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Outdoor workers: Precautions to protect against tick-borne illnesses (6/2)

Summer weather brings more hazards than just the heat. Warmer temperatures bring out the bugs, and while most are just an annoyance, some, like ticks, can make you sick. Ticks — in particular, the deer tick — are best known for their ability to carry and transmit the bacterium responsible for Lyme disease. But they can also spread other bacterial and viral diseases, including babesiosis, anaplasmosis, Rocky Mountain spotted fever, relapsing fever, and Colorado tick fever, reports the June 2009 issue of Harvard Women’s Health Watch.

Although most tick bites won’t transmit a disease, some can, and there is no vaccine to protect you from most of these diseases, the report says. If you work outdoors in some areas, it’s almost impossible to avoid ticks completely. But Harvard Women’s Health Watch offers the following measures you can take to help avoid infection:
  • Protect yourself: Avoid wooded, bushy, or grassy areas whenever possible. When venturing into them, wear light-colored clothing with long sleeves and long pants. Use an insect repellent that contains DEET.
  • Check yourself: After you’ve been out in tick territory, undress and examine your skin, using a mirror for hard-to-see places.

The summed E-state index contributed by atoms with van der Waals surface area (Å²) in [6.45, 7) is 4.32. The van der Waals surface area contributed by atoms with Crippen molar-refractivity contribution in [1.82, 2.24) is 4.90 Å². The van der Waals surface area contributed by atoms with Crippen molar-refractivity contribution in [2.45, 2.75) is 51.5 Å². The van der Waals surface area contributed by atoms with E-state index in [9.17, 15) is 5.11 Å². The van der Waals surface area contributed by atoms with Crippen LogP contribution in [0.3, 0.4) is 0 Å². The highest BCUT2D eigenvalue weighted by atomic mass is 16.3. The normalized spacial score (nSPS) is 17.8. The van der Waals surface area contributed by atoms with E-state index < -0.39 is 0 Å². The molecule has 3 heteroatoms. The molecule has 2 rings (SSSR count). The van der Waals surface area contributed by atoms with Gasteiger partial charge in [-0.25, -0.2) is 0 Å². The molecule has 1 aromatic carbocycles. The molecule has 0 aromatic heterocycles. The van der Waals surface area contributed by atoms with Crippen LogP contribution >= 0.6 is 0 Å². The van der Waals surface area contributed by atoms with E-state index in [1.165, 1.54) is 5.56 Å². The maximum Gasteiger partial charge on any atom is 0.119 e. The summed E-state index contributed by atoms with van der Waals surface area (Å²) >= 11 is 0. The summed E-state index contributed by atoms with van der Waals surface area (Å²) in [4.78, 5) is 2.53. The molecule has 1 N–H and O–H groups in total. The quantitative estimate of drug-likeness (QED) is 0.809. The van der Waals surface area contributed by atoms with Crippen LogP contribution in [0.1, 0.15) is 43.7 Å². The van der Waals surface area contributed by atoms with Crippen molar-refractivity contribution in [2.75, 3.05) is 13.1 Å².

• Remove ticks promptly: If you find a tick, use narrow-tipped tweezers to grasp it as close to your skin as possible, and pull upward slowly and steadily. Then wash your skin and hands with soap and warm water. Never crush or squeeze an attached tick.
If you have been exposed to ticks and you develop flu-like symptoms or a rash, see your clinician — even if the symptoms go away on their own, the report says. A tick-borne infection usually causes no lasting harm if it’s recognized and treated early.

To read the full-length article: "Recognizing and avoiding tick-borne illness”.

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The Safety Selfie: It’s time to take a “snap shot” of your safety program and contemplate what others see

We all know perception is reality and that people perceive things differently. As a safety manager, your perception of your safety program almost certainly differs from that of your workers and your managers. We will use our “Safety Selfies” to expose weaknesses, real and perceived, and to talk about how best to make improvements.

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Safety Engineering, 4th Edition

A practical, solutions-driven reference, Safety Engineering, 4th edition, has been completely revised and updated to reflect many of today’s issues in safety.

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For Distributors Only is ISHN's niche brand standard-sized magazine supplement aimed at an audience of 2,000 U.S. distributors that sell safety products. Circulation only goes to distributors. 



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